One night I was chatting with a group of girls. One of the girls said, “I end up having an imaginary argument with myself for three hours. By the time I’m finished, I feel like crap. I feel completely disconnected from my truth. Overall, I just feel super negative.”
I can’t believe it. Other people do that too?
I cannot possibly begin to tell you the amount of imaginary conversations and arguments that have played out in my head. I will say my carefully planned response to whomever and completely work out whatever defensive remark I feel the need to tell the world. The likelihood of me ever, and I mean ever, having this conversation with the person I have in mind, is pretty close to nil. Typically, imaginary arguments take place in my head when I feel that I was misunderstood. Usually, I am misunderstood by people I barely know and rarely see. All the more reason to never play out the stupid situation in my head.
One thing this friend really nailed on the head was the way it made her feel. It made her feel disconnected from her purpose and her truth. I completely identified with that. I would have the imaginary conversation and my mood would change. That’s when I knew these imaginary arguments were an actual problem and I needed to clean up the inner negative chatter. They actually made me angry in my every day, real life. I hate to admit that but it is very true. I started to notice I was less tolerant, and more agitated. I was actually getting heated because of these fantasy arguments.
Not long after I started catching myself, I discovered the real problem- I liked being angry. I felt justified in my anger. I felt that I was right. It was a sick way of holding on to something that I needed to desperately let go of. My ego was being inflated because of my “correctness” but I was truly suffering in every other way.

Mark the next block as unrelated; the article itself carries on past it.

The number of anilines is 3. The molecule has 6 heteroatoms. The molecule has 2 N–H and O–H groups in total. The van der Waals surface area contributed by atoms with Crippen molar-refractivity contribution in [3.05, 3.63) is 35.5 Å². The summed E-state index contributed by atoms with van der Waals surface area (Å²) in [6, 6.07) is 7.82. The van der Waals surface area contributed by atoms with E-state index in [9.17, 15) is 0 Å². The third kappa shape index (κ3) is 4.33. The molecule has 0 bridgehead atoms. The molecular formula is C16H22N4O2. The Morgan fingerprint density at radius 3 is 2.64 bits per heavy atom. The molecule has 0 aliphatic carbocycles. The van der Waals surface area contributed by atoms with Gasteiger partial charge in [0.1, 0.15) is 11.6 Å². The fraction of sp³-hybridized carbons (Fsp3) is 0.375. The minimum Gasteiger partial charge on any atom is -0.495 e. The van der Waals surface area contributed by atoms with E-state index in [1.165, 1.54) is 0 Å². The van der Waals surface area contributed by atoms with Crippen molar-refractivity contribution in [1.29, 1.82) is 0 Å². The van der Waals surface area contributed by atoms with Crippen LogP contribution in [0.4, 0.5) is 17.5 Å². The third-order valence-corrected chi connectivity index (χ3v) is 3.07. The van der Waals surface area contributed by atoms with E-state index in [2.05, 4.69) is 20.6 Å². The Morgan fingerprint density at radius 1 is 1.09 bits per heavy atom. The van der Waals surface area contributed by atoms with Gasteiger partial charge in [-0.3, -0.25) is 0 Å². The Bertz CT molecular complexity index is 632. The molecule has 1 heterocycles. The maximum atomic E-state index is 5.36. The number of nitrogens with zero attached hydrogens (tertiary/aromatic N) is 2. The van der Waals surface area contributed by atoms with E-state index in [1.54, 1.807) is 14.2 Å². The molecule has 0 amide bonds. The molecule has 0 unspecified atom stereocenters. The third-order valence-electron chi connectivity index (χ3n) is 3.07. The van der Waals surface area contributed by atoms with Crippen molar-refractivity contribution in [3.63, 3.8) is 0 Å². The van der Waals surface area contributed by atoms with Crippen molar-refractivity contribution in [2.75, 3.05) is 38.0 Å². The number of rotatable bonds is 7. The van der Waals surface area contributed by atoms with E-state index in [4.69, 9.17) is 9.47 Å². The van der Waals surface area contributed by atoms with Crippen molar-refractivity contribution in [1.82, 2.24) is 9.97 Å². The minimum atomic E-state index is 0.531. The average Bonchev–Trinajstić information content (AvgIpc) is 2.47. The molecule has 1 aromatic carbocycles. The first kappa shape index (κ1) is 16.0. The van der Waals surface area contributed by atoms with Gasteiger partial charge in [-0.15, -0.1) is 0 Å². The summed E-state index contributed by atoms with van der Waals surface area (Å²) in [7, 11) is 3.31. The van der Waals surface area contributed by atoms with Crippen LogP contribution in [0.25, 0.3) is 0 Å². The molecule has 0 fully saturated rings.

I started stopping myself and purposefully changing the subject when this topic came up in my head again. I let go of the need for someone else to understand me. I didn’t have to justify why I felt a certain way to someone and that was typically why I was having this argument with myself. I felt the need to justify my feelings. As I have worked on self-esteem, self-image, and self-love, the need for another individuals approval has become less important.
A driving force for me to change was the fact that I was doing all of this work to bring beautiful, good things in to my life and would soon after, stomp on all my good work by having an imaginary argument. I’ve lead enough life to know that speaking something out of your body and into existence makes it that much more likely to happen. Saying those words out loud can change your mood, your chemistry, serotonin levels, probably raises blood pressure, and increases cortisol. This thing that I was doing without even batting an eye, was drastically impacting my attitude and my body.
Things had to change
I started stopping myself immediately. I would put a podcast on, listen to an audiobook, or put a positive YouTube video on. Whatever was distracting me from this imaginary event needed to be something stimulating enough to inspire silence. This wasn’t always easy but just being aware of it happening was enough to reduce how often it happened. I also began writing them down. A quick paragraph about the situation usually identified why I felt the need to play out the situation.
If it was a recurring event and I felt especially sensitive about the topic, I would write it down. When my day was over, and I was going to bed, I would visualize myself being kind to the person and gracefully navigating the situation. This usually aided in me receiving closure in the matter. I saw the event played out in a positive way and I now had something to reference if ever I was to be in the situation. Being a positive force in the world is important to me. If it meant that I needed to be kind to someone I didn’t want to be kind to, so be it. If it meant that I had peace in my every day life, I could visualize having closure in the matter.
None of this was easy and none of it was perfect. I strive for imperfect progress. Not that I try to be imperfect (I try to make things as quality as possible, actually.) It’s more of an acknowledgement that it will not be perfect and that might annoy me but it is done, consistent, and I am moving forward. This is the only way I get around putting something I make out into the world.
The Curvy Broke Girl